Christian Parenting Kids With Different Personalities

Christian Parenting Kids With Different Personalities - Parenting Like HannahIf you have multiple children, you probably realized each of your kids was born with a slightly or vastly different personality than your other children. In the old nature versus nurture debate, it has become increasingly clear that God created each of us to be unique. Even identical twins have differences.

So how can you differentiate your parenting and give each of your children what they need to reach their godly potential? One shortcut is to understand their personalities and what those personalities have for str nights and weaknesses.

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Top 10 Tips for Raising a Child Who Has Perseverance

Top 10 Tips for Raising a Child Who Has Perseverance - Parenting Like Hannah

 

“I want to quit!” “I can’t do this any more!” “It’s too hard!” Let’s be honest. We’ve all probably said these sentences at some point and so will our kids. Unfortunately though, if we allow our kids to quit every time life gets a little tough, they won’t develop perseverance.

Perseverance is an important Christian life skill. Being a Christian is tough at times. It’s not easy to keep doing what God wants you to do – especially when you are young and it makes you seem different than your peers. Perseverance can help your kids make godly choices more consistently. Even the Apostle Paul compared living the Christian life to running a race – you have to finish – quitting can’t be an option. (Acts 20)

So what can you do to help your kids develop this godly character trait? Here are my top ten tips.

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Helping Your Kids Through Transitions

Helping Your Kids Through Transitions - Parenting Like HannahLife constantly changes. If you have been a parent for more than a few weeks, you have probably already realized that the minute you figure out the best way to handle something your child is doing – they move on to something new. For your child, all of that change can be even scarier. They don’t have the life experience yet to realize this transition will most likely lead to bigger and better things. Or that even though it doesn’t, they can survive and even thrive with a little help.

As a parent watching your child begin to struggle as they approach and move through transitions can be emotionally tough on you, too. Often fears bring tears and we all hate to see our kids cry. Yet, we can hold the secrets to helping them handle their transitions with a little more confidence and hopefully a few less tears.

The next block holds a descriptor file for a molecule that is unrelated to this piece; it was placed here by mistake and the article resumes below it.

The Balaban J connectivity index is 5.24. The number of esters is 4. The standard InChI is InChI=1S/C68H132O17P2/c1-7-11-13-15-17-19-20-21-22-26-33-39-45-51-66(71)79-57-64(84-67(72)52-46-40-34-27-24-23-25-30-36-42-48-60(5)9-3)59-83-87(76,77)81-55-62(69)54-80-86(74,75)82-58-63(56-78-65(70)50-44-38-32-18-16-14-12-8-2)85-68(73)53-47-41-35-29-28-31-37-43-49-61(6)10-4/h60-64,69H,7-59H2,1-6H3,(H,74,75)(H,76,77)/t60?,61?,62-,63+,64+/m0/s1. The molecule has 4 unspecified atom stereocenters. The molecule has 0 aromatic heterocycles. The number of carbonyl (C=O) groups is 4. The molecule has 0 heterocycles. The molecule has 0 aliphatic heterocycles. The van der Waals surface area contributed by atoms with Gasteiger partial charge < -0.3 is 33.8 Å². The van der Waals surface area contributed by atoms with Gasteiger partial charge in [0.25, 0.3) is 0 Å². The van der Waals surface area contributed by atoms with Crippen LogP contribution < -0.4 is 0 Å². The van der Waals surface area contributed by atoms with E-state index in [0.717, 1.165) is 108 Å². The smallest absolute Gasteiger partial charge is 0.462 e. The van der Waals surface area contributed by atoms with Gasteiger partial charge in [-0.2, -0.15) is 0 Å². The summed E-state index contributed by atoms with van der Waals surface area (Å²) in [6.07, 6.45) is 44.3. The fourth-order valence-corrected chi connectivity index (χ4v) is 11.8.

So what can we do to help our kids as they approach a transition? Here are some of my favorite tips.

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Christian Teens, Moms and Mentors

Christian Teens, Moms and Mentors - Parenting Like HannahDid you realize the Church was designed to provide mentors for us all? In Titus 2:3-5, Paul discusses the idea of older women teaching the younger women. (There are similar passages for men.) God knows sometimes we need someone more experienced than us to figure out what God’s Words look like lived out in every day experiences. He also knows there are some secular topics like nursing, that are easier for us if we have someone answering our questions.

Of course today, we often think we are too smart to need mentors. After all, isn’t that the function of Google? The problem is Google can’t hold your hand or give you a hug when you are upset. Google won’t actively listen to your concerns. Google doesn’t filter its “advice” for whether or not it is godly. Only fellow Christians can help us with those things.

Young people in their teens and twenties for a variety of reasons have often been left on their own to figure things out by themselves or with peers since they can remember. The idea of asking an older person to mentor them or even thinking someone older will really listen and then give something worthwhile to help is foreign to many of them.

That’s why I was intrigued when given the chance to review Face to Face: Discover How Mentoring Can Change Your Life by Jayme Hull and Laura Captari. Face to face walks young women through the concept of mentoring. The author breaks mentoring into five basic concepts to each of which she devotes a section of the book. Hull begins with making the case for the need for having a mentor and then covers how to find one, how to develop your relationship with a mentor, how to be authentic and finally how to become a mentor yourself.

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5 Tips for Serving Others As a Family

5 Tips for Serving Others As a Family - Parenting Like HannahA great way to help your kids understand the biblical concepts of serving others and sharing your faith, is by serving others as a family. The concept may sound overwhelming, or even scary.

With a little preparation though, it can become a treasured family memory in addition to strengthening the faith foundations of your kids.

Of course, the easiest way to serve together as a family is to participate in service projects and/or mission trips with your congregation. You can also search through non- profit data bases to find organizations who are looking for volunteer help. Find someone to help that resonates with your family – there really are so many options.

Once your family has decided whom you want to serve, keeping these 5 tips in mind will help your kids get maximum spiritual impact from the experience.

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Fix these words of mine in your hearts and minds; tie them as symbols on your hands and bind them on your foreheads. Teach them to your children, talking about them when you sit at home and when you walk along the road, when you lie down and when you get up. (Deuteronomy 11:18-19 NIV)